Surrender of Cornwallis at Yorktown (Image credit: John Trumbull)

On Oct. 19, 1781, the British forces led by General Cornwallis were handily defeated at Yorktown, Va., after being flanked by the French naval fleet at sea and American forces on land. Over the course of the Revolutionary War, the scrappy colonists had become a fairly efficient fighting machine under General George Washington. The rather boring battle led the British to surrender and retreat from the American colonies, paving the way for the United States of America to be born. [5 Influential Leaders Who Changed the World]

Battle of Waterloo

A re-enactment of the Napoleon Wars. (Image credit: BORTEL Pavel | )

On June 18, 1815, British and Prussian forces led by the Duke of Wellington squashed Napoleon Bonaparte's troops at Waterloo, in what is now Belgium. The battle was the final defeat of Napoleon, who had expanded across Europe starting in 1799, abdicated power after a disastrous Russian campaign in 1814, and briefly returned to power at Waterloo. Afterwards, he abdicated once again. Napoleon died in exile on the island of Saint Helena off the West African coast in 1821.

Battle of Gettysburg

General Meade's Headquarters at Gettysburg (Image credit: Library of Congress.)

Union forces led by General George Meade prevailed against the rebels led by Robert E. Lee at Gettysburg, Pa., on July 3, 1863, after three days of fighting. Confederate forces had just won a victory at Chancellorsville, Va., and were hoping to press further north when the two armies met. Though Confederates won the first day of battle, by day three, the rebels were in retreat, with nearly 100,000 men dead in total. The battle quashed Confederate hopes of reaching Harrisburg or Philadelphia. Historians later said the battle, along with the South's defeat at Vicksburg, Miss., on July 4, were the turning points in the Civil War.

President Abraham Lincoln honored Gettysburg's dead in a famous address, in which he defined the Civil War as, at heart, about defending the nation's founding proposition, that all men are created equal. [Mysterious Civil War Photos Released]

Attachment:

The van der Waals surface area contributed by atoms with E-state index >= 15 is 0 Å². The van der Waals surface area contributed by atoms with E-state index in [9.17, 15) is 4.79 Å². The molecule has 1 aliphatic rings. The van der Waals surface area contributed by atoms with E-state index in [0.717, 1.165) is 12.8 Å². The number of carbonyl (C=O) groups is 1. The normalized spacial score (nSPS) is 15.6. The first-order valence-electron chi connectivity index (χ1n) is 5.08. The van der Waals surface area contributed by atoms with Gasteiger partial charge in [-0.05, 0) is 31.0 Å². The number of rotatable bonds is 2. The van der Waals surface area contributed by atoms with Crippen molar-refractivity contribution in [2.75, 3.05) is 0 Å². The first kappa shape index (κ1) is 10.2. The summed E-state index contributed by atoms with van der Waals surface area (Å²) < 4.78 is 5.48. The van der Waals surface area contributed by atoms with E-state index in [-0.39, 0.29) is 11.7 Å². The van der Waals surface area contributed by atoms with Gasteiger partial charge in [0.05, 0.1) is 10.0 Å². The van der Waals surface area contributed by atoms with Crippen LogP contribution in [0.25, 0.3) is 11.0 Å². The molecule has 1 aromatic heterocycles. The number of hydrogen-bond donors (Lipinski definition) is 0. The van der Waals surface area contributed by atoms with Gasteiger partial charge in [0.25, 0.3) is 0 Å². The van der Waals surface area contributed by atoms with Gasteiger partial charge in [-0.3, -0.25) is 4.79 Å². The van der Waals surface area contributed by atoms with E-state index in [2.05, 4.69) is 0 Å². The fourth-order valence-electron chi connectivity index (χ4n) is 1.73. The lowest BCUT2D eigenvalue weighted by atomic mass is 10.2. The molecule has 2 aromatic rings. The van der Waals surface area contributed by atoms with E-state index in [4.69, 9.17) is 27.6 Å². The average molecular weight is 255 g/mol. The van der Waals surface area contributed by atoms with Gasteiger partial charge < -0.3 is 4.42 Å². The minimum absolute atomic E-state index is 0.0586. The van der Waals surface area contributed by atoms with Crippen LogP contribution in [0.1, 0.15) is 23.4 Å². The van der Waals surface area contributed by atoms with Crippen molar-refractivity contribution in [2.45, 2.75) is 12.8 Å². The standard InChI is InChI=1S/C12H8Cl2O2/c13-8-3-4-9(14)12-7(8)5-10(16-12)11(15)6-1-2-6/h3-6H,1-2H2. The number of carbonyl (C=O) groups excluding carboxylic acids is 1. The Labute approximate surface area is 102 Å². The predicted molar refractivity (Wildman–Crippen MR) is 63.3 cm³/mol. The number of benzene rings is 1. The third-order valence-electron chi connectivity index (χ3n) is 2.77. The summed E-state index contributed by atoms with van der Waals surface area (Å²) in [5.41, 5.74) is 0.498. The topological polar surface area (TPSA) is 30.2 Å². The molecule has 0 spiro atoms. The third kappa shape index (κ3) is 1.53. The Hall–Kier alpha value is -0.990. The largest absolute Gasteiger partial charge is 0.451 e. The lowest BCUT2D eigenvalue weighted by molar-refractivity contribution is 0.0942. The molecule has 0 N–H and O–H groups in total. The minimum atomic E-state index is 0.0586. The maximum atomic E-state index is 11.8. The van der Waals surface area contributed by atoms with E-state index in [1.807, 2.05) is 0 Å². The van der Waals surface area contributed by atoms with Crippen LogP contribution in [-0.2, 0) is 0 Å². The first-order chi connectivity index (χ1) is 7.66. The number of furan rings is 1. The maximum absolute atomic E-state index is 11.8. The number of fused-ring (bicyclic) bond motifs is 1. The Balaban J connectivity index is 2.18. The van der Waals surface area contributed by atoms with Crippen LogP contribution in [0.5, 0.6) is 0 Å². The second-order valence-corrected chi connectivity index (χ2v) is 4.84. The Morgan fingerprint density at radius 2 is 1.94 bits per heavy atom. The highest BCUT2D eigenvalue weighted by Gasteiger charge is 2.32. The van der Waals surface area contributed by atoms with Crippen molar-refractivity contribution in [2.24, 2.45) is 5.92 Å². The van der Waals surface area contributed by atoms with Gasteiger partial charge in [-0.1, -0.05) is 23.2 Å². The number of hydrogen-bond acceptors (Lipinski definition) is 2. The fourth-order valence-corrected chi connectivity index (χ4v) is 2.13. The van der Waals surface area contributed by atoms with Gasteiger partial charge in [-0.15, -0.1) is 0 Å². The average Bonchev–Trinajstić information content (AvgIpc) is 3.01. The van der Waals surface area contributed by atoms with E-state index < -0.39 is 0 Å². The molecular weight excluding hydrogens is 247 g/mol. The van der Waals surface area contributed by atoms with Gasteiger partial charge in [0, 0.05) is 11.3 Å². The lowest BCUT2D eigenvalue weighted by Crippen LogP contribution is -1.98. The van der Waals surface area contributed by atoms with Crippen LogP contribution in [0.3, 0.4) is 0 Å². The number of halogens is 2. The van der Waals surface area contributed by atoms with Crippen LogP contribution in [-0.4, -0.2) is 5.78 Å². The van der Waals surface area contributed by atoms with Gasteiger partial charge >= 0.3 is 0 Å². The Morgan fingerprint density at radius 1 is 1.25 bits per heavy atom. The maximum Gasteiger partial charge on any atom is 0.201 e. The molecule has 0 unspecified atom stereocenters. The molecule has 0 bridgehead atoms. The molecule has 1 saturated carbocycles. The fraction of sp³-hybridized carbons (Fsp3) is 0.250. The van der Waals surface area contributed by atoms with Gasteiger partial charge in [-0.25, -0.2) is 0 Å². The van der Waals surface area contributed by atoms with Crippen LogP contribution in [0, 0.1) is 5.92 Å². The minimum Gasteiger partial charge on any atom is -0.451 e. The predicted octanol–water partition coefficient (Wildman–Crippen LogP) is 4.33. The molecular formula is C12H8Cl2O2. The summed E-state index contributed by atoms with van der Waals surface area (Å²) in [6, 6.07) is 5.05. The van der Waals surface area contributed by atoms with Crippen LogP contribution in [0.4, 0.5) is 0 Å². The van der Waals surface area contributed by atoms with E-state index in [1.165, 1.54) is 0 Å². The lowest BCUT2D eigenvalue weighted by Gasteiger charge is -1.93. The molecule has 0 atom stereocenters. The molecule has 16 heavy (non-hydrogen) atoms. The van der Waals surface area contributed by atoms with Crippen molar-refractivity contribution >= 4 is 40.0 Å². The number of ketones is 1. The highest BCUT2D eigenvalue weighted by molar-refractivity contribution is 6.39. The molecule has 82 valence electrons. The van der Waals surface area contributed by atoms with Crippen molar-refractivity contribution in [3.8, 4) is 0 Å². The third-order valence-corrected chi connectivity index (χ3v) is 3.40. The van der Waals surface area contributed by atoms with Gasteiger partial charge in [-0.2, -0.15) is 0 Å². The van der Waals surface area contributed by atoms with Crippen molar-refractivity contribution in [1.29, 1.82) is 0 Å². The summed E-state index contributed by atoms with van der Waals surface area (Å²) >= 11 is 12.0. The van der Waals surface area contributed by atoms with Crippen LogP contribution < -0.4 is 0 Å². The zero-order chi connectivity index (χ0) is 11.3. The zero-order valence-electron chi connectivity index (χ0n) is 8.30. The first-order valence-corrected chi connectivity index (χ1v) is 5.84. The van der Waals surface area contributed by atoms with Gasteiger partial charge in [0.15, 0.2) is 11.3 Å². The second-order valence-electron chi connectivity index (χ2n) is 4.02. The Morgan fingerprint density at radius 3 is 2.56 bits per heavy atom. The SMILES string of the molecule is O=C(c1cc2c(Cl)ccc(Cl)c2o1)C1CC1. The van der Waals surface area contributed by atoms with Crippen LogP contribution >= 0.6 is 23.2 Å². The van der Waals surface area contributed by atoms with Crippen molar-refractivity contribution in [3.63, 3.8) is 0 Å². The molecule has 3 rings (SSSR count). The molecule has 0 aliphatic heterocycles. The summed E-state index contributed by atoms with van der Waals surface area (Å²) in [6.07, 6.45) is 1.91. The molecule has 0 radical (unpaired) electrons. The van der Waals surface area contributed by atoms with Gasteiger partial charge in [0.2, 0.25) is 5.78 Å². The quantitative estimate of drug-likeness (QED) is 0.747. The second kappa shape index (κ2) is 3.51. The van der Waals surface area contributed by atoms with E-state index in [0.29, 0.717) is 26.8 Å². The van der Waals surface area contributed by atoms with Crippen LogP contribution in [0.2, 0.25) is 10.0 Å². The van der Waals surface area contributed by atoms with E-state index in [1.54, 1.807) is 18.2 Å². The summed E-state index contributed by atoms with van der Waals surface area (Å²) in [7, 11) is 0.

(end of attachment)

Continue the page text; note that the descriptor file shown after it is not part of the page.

Siege of Stalingrad

Captured German soldiers being lead to prisoner camps in Stalingrad, 1943. In the background is the grain silo. (Image credit: Public Domain)

The nearly six-month siege of Stalingrad was one of the most pivotal — and dramatic — events in World War II. In August 1942, Adolf Hitler bombarded the industrial city (now known as Volgograd) with air assaults and then poured infantry into the attack. The strapped Russian army enlisted volunteer citizens, some with no weapons, to fight against the invaders. After about three months the Germans reached the shores of the Volga River, but the Russians mounted a counteroffensive that trapped the German army in the city. Close combat and deadly skirmishes over tiny pieces of territory raged on for months, as starving citizens and troops struggled to survive the brutal Russian winter. The Germans slowly bled troops and by February 1943, they were out of food and ammunition and surrendered. Nearly 2 million people died in the siege. After Stalingrad, the Germans no longer advanced on the Eastern front of the war.

Invasion of Normandy

Landing ships putting cargo ashore on Omaha Beach, at low tide during the first days of the operation, mid-June, 1944, of the Invasion of Normandy. (Image credit: Public Domain, the Coast Guard at Normandy)

While Stalingrad may have been a decisive battle for the Eastern front, the invasion of Normandy by Allied forces on D-Day in 1944 marked the beginning of the Nazi's decline on the Western front.

Canadian, French, American and British forces launched a water-borne assault on June 6, 1944, using air and sea bombardments along with parachute troops. By July, more than a million men had landed on the French coast, eventually retaking much of France and forcing the Germans to reopen a settled front.

Tia Ghose
Managing Editor

Tia is the managing editor and was previously a senior writer for Live Science. Her work has appeared in Scientific American, Wired.com and other outlets. She holds a master's degree in bioengineering from the University of Washington, a graduate certificate in science writing from UC Santa Cruz and a bachelor's degree in mechanical engineering from the University of Texas at Austin. Tia was part of a team at the Milwaukee Journal Sentinel that published the Empty Cradles series on preterm births, which won multiple awards, including the 2012 Casey Medal for Meritorious Journalism.